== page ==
Suggested citation: A. Williams, ‘The Scope of Section 6 HRA Revisited’  UK Const. L. Blog (28th October 2013) (available at http://ukconstitutionallaw.org)

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David Mead: The Continuing Mystery of “Publicness” Within Section 6 of the HRA

davidmeadGuessing that it was not on my usual diet of journals, a colleague recently suggested an article in The Conveyancer that might be of interest. Emma Lees had written an interesting piece ((2013) 77 Conv. 211) on protest occupations and actions for possession but one aspect unrelated to the main topic intrigued me more than any other. In Olympic Delivery Authority v Persons Unknown [2012] EWCA 1012 Ch, the ODA, established under s.3 of the London Olympic Games and Paralympic Games Act 2006, sought injunctions to restrain protesters from entering and/or occupying land that was being developed as part of the Olympic site. Mr Justice Arnold had held that he was required to balance the rights of the putative protesters under Articles 10 and 11 with the ODA’s rights to peaceful enjoyment of possessions under the 1st Protocol (at [24]). I’d skimmed the case last year when judgment was delivered but hadn’t really noticed the point that Emma Lees was making: that it was “somewhat surprising that [the ODA] is deemed capable also of possessing human rights” (Lees, p.215) as it is acknowledged elsewhere in the judgment as a public authority (though Lees uses the term ‘public body’).

This short post will consider this aspect of the ODA case points. It will assert that in fact that whatever type of public authority the ODA is (on which see below) on current authority Arnold J was mistaken in holding that it had any Convention rights at all to be balanced. It will branch out into a short, brief discussion of the troubling public/private narrative using the case to identify some wider conceptual or operational problems.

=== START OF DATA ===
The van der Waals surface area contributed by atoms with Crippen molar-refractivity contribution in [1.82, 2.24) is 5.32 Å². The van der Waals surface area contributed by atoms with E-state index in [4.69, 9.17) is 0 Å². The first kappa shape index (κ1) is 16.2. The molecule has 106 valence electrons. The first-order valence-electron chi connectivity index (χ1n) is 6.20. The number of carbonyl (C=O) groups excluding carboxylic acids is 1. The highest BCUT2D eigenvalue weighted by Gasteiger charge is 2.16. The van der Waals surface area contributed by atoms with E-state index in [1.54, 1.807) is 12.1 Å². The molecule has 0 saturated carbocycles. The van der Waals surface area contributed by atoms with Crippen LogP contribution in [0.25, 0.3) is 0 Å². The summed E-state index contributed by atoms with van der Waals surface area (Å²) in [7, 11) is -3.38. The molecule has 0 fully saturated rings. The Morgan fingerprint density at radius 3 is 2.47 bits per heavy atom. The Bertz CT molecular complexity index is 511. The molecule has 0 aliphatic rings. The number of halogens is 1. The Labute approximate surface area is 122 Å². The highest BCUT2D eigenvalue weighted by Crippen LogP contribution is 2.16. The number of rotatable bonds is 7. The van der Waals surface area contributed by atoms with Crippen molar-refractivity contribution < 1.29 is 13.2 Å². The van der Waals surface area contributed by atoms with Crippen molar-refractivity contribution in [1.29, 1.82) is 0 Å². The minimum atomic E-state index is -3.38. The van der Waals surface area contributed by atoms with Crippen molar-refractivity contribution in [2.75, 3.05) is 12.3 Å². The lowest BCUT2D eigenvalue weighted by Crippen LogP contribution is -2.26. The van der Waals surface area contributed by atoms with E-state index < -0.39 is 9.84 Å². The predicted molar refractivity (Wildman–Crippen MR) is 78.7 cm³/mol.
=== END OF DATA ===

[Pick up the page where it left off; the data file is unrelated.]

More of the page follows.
“PUBLIC AUTHORITIES” UNDER SECTION 6 IN OUTLINE

First, a brief outline of section 6. The proper scope of s.6 has been subject to more voluminous literature, and case-law, than any other. The state of play is fairly well settled, judicially speaking.

  1. There are two types of public authority, to which different names attach, but these are broadly speaking core and hybrid (or functional). The reason for this it seems, is that the word “includes” in s.6(3)(b) – “includes persons certain of whose functions are functions of a public nature” – must mean there are authorities not “certain” of whose functions are public but all of whose functions are public.
  2. There is no list of either – but attempts were made by Lord Nicholls in Aston Cantlow both to describe criteria by which we might identify the former and indeed to identify a small cohort of specific authorities, so we “know” it encompasses the police, the army, government departments and local authorities.
  3. Core public authorities have no “private” side – whatever they do, they are capable only of performing public functions even when, to the outside world, they are engaged in an otherwise private activity such as, for example, buying land.
  4. Core public authorities do not possess any Convention rights.
  5. Hybrid authorities on the other hand have both public and private sides, leading to the as-yet unresolved matter of what Alex Williams calls “chameleonic effect” ([2011] PL 139) – can a hybrid authority, when discharging its public functions (howsoever we might determine these) lay claim to the rights-guarantees in the HRA?
  6. Resolving the putative exposure to the s.6 duty of an alleged hybrid authority is a two-stage test, based on a close reading of s.6(3) and s.6(5). First, is this entity performing any public functions and secondly, is the act complained of one that is private (or public)?